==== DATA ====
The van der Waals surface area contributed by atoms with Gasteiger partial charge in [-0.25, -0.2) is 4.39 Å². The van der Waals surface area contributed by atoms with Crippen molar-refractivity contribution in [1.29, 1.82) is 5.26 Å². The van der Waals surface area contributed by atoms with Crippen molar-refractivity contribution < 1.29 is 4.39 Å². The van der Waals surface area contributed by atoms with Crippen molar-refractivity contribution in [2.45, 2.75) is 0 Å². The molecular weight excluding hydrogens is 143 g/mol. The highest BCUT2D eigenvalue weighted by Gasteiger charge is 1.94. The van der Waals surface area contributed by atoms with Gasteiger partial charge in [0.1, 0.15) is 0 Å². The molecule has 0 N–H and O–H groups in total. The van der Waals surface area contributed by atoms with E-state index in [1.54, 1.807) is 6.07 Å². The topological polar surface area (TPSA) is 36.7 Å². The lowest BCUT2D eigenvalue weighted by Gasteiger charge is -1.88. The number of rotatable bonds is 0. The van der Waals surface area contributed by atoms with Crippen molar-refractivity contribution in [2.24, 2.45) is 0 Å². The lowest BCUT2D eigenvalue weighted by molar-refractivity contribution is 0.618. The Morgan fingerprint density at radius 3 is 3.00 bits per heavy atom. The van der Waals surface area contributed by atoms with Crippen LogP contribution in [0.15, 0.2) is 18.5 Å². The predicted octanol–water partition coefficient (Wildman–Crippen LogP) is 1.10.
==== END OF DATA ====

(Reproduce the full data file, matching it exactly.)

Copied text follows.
The van der Waals surface area contributed by atoms with Gasteiger partial charge in [-0.25, -0.2) is 4.39 Å². The van der Waals surface area contributed by atoms with Crippen molar-refractivity contribution in [1.29, 1.82) is 5.26 Å². The van der Waals surface area contributed by atoms with Crippen molar-refractivity contribution < 1.29 is 4.39 Å². The van der Waals surface area contributed by atoms with Crippen molar-refractivity contribution in [2.45, 2.75) is 0 Å². The molecular weight excluding hydrogens is 143 g/mol. The highest BCUT2D eigenvalue weighted by Gasteiger charge is 1.94. The van der Waals surface area contributed by atoms with Gasteiger partial charge in [0.1, 0.15) is 0 Å². The molecule has 0 N–H and O–H groups in total. The van der Waals surface area contributed by atoms with E-state index in [1.54, 1.807) is 6.07 Å². The topological polar surface area (TPSA) is 36.7 Å². The lowest BCUT2D eigenvalue weighted by Gasteiger charge is -1.88. The number of rotatable bonds is 0. The van der Waals surface area contributed by atoms with Crippen molar-refractivity contribution in [2.24, 2.45) is 0 Å². The lowest BCUT2D eigenvalue weighted by molar-refractivity contribution is 0.618. The Morgan fingerprint density at radius 3 is 3.00 bits per heavy atom. The van der Waals surface area contributed by atoms with Crippen LogP contribution in [0.15, 0.2) is 18.5 Å². The predicted octanol–water partition coefficient (Wildman–Crippen LogP) is 1.10.